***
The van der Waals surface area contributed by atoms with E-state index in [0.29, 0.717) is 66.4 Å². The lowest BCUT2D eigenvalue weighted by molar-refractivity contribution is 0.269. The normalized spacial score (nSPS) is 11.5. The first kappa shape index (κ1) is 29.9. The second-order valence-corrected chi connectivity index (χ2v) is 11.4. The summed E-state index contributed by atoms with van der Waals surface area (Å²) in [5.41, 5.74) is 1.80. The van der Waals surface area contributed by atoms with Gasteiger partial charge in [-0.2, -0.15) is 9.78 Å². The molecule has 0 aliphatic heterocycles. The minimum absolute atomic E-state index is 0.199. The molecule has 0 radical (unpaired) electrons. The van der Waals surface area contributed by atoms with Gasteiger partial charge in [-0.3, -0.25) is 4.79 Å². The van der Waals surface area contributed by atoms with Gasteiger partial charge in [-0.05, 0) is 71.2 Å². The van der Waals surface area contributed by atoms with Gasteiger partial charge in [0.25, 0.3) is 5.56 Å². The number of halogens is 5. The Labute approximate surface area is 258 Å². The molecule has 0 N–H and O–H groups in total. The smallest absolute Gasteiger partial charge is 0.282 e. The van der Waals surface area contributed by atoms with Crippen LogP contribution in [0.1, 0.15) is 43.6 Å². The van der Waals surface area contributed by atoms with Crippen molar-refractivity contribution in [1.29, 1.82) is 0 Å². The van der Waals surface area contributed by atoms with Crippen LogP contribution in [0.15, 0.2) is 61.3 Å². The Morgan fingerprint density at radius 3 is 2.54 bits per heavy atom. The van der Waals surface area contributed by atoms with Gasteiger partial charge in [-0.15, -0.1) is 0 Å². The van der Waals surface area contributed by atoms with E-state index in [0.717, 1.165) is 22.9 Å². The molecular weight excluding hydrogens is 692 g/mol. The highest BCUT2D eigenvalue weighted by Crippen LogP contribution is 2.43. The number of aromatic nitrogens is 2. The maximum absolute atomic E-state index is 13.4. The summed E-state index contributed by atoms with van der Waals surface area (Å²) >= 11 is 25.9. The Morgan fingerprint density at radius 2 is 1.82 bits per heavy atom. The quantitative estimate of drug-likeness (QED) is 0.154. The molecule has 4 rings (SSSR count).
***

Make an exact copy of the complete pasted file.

The van der Waals surface area contributed by atoms with E-state index in [0.29, 0.717) is 66.4 Å². The lowest BCUT2D eigenvalue weighted by molar-refractivity contribution is 0.269. The normalized spacial score (nSPS) is 11.5. The first kappa shape index (κ1) is 29.9. The second-order valence-corrected chi connectivity index (χ2v) is 11.4. The summed E-state index contributed by atoms with van der Waals surface area (Å²) in [5.41, 5.74) is 1.80. The van der Waals surface area contributed by atoms with Gasteiger partial charge in [-0.2, -0.15) is 9.78 Å². The molecule has 0 aliphatic heterocycles. The minimum absolute atomic E-state index is 0.199. The molecule has 0 radical (unpaired) electrons. The van der Waals surface area contributed by atoms with Gasteiger partial charge in [-0.3, -0.25) is 4.79 Å². The van der Waals surface area contributed by atoms with Gasteiger partial charge in [-0.05, 0) is 71.2 Å². The van der Waals surface area contributed by atoms with Gasteiger partial charge in [0.25, 0.3) is 5.56 Å². The number of halogens is 5. The Labute approximate surface area is 258 Å². The molecule has 0 N–H and O–H groups in total. The smallest absolute Gasteiger partial charge is 0.282 e. The van der Waals surface area contributed by atoms with Crippen LogP contribution in [0.1, 0.15) is 43.6 Å². The van der Waals surface area contributed by atoms with Crippen molar-refractivity contribution in [1.29, 1.82) is 0 Å². The van der Waals surface area contributed by atoms with Crippen LogP contribution in [0.15, 0.2) is 61.3 Å². The Morgan fingerprint density at radius 3 is 2.54 bits per heavy atom. The van der Waals surface area contributed by atoms with Gasteiger partial charge in [-0.15, -0.1) is 0 Å². The van der Waals surface area contributed by atoms with E-state index in [0.717, 1.165) is 22.9 Å². The molecular weight excluding hydrogens is 692 g/mol. The highest BCUT2D eigenvalue weighted by Crippen LogP contribution is 2.43. The number of aromatic nitrogens is 2. The maximum absolute atomic E-state index is 13.4. The summed E-state index contributed by atoms with van der Waals surface area (Å²) >= 11 is 25.9. The Morgan fingerprint density at radius 2 is 1.82 bits per heavy atom. The quantitative estimate of drug-likeness (QED) is 0.154. The molecule has 4 rings (SSSR count).